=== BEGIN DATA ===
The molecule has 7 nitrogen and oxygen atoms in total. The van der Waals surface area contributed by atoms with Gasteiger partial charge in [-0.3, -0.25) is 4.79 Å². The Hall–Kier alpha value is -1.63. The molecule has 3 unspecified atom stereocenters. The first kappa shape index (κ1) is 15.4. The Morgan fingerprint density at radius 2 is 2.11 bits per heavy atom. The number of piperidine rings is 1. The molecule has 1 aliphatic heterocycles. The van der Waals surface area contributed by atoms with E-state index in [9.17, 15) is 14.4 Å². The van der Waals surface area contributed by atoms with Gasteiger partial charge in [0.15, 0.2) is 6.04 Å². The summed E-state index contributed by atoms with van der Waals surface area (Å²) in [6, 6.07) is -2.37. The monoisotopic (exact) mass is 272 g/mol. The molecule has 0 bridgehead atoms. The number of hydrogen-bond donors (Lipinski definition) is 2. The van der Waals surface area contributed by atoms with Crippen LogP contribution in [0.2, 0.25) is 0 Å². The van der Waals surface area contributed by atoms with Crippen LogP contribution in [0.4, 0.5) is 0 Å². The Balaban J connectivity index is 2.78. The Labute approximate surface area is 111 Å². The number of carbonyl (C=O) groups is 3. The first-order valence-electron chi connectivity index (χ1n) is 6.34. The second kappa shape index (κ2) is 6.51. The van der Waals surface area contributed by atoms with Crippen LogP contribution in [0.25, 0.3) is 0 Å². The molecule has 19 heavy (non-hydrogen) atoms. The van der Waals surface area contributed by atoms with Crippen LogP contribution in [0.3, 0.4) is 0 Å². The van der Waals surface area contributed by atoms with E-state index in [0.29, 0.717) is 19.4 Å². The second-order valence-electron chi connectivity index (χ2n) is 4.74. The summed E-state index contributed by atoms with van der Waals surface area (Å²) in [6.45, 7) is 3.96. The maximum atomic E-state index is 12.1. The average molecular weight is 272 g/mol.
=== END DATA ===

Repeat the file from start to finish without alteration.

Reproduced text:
The molecule has 7 nitrogen and oxygen atoms in total. The van der Waals surface area contributed by atoms with Gasteiger partial charge in [-0.3, -0.25) is 4.79 Å². The Hall–Kier alpha value is -1.63. The molecule has 3 unspecified atom stereocenters. The first kappa shape index (κ1) is 15.4. The Morgan fingerprint density at radius 2 is 2.11 bits per heavy atom. The number of piperidine rings is 1. The molecule has 1 aliphatic heterocycles. The van der Waals surface area contributed by atoms with E-state index in [9.17, 15) is 14.4 Å². The van der Waals surface area contributed by atoms with Gasteiger partial charge in [0.15, 0.2) is 6.04 Å². The summed E-state index contributed by atoms with van der Waals surface area (Å²) in [6, 6.07) is -2.37. The monoisotopic (exact) mass is 272 g/mol. The molecule has 0 bridgehead atoms. The number of hydrogen-bond donors (Lipinski definition) is 2. The van der Waals surface area contributed by atoms with Crippen LogP contribution in [0.2, 0.25) is 0 Å². The van der Waals surface area contributed by atoms with Crippen LogP contribution in [0.4, 0.5) is 0 Å². The Balaban J connectivity index is 2.78. The Labute approximate surface area is 111 Å². The number of carbonyl (C=O) groups is 3. The first-order valence-electron chi connectivity index (χ1n) is 6.34. The second kappa shape index (κ2) is 6.51. The van der Waals surface area contributed by atoms with Crippen LogP contribution in [0.25, 0.3) is 0 Å². The molecule has 19 heavy (non-hydrogen) atoms. The van der Waals surface area contributed by atoms with Crippen LogP contribution in [0.3, 0.4) is 0 Å². The van der Waals surface area contributed by atoms with E-state index in [0.29, 0.717) is 19.4 Å². The second-order valence-electron chi connectivity index (χ2n) is 4.74. The summed E-state index contributed by atoms with van der Waals surface area (Å²) in [6.45, 7) is 3.96. The maximum atomic E-state index is 12.1. The average molecular weight is 272 g/mol.